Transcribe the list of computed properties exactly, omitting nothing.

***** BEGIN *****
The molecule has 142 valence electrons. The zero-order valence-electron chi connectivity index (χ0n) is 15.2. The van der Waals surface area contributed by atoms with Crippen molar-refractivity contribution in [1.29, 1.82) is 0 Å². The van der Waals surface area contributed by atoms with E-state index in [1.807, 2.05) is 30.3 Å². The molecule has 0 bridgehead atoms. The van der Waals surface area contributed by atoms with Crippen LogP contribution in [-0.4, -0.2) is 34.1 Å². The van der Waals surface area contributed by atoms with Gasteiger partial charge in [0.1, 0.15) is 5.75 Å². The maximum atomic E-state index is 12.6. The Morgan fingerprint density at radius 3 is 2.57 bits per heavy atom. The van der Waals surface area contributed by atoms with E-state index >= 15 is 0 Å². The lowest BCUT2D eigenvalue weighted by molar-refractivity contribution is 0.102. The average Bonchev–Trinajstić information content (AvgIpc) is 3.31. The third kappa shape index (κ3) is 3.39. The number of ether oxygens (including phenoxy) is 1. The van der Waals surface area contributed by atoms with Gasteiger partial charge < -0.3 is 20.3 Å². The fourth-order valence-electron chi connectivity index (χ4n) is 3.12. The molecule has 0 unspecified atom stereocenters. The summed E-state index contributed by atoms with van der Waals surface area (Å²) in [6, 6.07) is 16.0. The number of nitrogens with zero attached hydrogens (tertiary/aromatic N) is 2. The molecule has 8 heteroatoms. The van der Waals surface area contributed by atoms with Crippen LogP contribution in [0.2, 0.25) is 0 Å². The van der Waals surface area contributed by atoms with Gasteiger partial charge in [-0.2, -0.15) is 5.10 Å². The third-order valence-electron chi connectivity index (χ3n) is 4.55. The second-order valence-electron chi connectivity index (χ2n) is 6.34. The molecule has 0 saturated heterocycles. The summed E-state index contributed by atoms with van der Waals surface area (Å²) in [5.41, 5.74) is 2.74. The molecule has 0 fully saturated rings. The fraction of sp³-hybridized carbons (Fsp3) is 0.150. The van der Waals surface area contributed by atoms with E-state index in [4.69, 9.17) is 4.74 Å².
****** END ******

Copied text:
The molecule has 142 valence electrons. The zero-order valence-electron chi connectivity index (χ0n) is 15.2. The van der Waals surface area contributed by atoms with Crippen molar-refractivity contribution in [1.29, 1.82) is 0 Å². The van der Waals surface area contributed by atoms with E-state index in [1.807, 2.05) is 30.3 Å². The molecule has 0 bridgehead atoms. The van der Waals surface area contributed by atoms with Crippen LogP contribution in [-0.4, -0.2) is 34.1 Å². The van der Waals surface area contributed by atoms with Gasteiger partial charge in [0.1, 0.15) is 5.75 Å². The maximum atomic E-state index is 12.6. The Morgan fingerprint density at radius 3 is 2.57 bits per heavy atom. The van der Waals surface area contributed by atoms with E-state index >= 15 is 0 Å². The lowest BCUT2D eigenvalue weighted by molar-refractivity contribution is 0.102. The average Bonchev–Trinajstić information content (AvgIpc) is 3.31. The third kappa shape index (κ3) is 3.39. The number of ether oxygens (including phenoxy) is 1. The van der Waals surface area contributed by atoms with Gasteiger partial charge < -0.3 is 20.3 Å². The fourth-order valence-electron chi connectivity index (χ4n) is 3.12. The molecule has 0 unspecified atom stereocenters. The summed E-state index contributed by atoms with van der Waals surface area (Å²) in [6, 6.07) is 16.0. The number of nitrogens with zero attached hydrogens (tertiary/aromatic N) is 2. The molecule has 8 heteroatoms. The van der Waals surface area contributed by atoms with Crippen LogP contribution in [0.2, 0.25) is 0 Å². The van der Waals surface area contributed by atoms with Gasteiger partial charge in [-0.2, -0.15) is 5.10 Å². The third-order valence-electron chi connectivity index (χ3n) is 4.55. The second-order valence-electron chi connectivity index (χ2n) is 6.34. The molecule has 0 saturated heterocycles. The summed E-state index contributed by atoms with van der Waals surface area (Å²) in [5.41, 5.74) is 2.74. The molecule has 0 fully saturated rings. The fraction of sp³-hybridized carbons (Fsp3) is 0.150. The van der Waals surface area contributed by atoms with E-state index in [4.69, 9.17) is 4.74 Å².